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CDC study shows vaccine in pregnancy protects baby from whooping cough

CDC study shows vaccine in pregnancy protects baby from whooping cough (WKRC)

CINCINNATI (WKRC) - There are new concerns about the spread of whooping cough in the local community.

Already this school year there has been a confirmed case in the Tri-State.

Last year there was a record number of cases as the virus spread in Grant County.

Health care providers are reaching out to share new recommendations for protection.

The most dangerous time for a newborn, when it comes to pertussis, or whooping cough, is in the first two months of life. That’s when a baby is too young to a vaccine against it.

But now, Maternal Health Education Specialists at St. Elizabeth Healthcare say that there's a new step mom can take to protect a baby in a whole new way.

Little Theodore, or “Teddy” as he's called, is 24-hours-old.

He's off to a good start and a healthy one too with what's called “cocooning” by the Centers for Disease Control and Prevention with the “T-DAP” or whooping cough vaccine.

“That just means getting all of the family members around the baby vaccinated, kind of make the baby cocoon or protective wrap around the baby for whooping cough,” said Christina Rust, a St. Elizabeth Healthcare Maternal Child Health Educator.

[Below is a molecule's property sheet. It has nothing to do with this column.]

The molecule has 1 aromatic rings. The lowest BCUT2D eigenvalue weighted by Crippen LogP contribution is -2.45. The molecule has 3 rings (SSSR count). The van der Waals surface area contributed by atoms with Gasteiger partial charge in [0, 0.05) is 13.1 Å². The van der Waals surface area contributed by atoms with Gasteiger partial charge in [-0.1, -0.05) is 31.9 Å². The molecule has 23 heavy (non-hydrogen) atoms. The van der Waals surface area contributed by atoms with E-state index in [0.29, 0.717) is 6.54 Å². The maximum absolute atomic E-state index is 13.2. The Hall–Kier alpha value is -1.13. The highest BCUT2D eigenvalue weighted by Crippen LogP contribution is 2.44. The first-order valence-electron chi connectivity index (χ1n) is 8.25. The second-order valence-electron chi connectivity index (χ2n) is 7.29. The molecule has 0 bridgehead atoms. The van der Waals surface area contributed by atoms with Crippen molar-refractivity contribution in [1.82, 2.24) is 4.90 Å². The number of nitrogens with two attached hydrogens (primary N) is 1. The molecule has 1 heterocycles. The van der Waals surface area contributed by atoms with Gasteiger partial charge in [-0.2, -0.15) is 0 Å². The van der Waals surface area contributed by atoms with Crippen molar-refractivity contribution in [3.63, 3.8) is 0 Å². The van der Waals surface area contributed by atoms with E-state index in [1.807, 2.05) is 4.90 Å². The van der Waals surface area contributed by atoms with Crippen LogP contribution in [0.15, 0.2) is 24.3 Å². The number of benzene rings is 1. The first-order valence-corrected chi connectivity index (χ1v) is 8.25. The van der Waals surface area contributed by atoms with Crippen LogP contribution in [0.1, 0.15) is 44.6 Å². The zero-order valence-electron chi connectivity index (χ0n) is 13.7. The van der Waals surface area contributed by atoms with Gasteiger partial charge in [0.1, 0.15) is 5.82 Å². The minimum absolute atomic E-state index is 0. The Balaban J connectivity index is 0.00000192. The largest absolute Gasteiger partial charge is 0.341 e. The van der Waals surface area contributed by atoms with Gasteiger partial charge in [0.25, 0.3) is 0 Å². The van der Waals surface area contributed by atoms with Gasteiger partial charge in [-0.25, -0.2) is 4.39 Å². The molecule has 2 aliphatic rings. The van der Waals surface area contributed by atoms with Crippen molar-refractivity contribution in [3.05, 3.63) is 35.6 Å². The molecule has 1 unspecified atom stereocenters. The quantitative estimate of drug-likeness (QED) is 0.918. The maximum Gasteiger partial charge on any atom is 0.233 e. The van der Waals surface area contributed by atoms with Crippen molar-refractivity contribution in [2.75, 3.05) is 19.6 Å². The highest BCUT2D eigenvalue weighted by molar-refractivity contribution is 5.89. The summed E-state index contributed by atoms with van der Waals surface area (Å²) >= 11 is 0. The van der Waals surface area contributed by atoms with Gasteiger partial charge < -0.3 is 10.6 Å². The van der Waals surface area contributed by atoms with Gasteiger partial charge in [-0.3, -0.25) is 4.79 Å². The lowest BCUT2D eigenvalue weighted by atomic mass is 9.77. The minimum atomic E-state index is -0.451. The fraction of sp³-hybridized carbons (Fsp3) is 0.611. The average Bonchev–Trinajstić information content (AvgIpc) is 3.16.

There are new recommendations for both mothers and children.

“The new recommendation is to give that pre-nataly… so she can pass the antibodies for the whooping cough to her baby while it's inside,” said Rust.

As part of the newer recommendations, Rust points out something very important, that while dad can get this vaccine or another relative can get this vaccine once, mom may need this with every pregnancy to help protect a baby.

The study that led to these new recommendations found that mothers getting the T-DAP with each pregnancy “has actually decreased whooping cough in babies, zero to two months of age,” according to Rust.

And since that's the most vulnerable time the bacterial infection can set in and lead to deadly consequences for babies “it’s great as a two for one, because I got the immunity and then I can pass it on to him,” said Teddy’s mother.

The CDC came out with the recommendation because less than half of pregnant women in the United States get vaccines needed in pregnancy.

You can find a link for details about those recommendations here.

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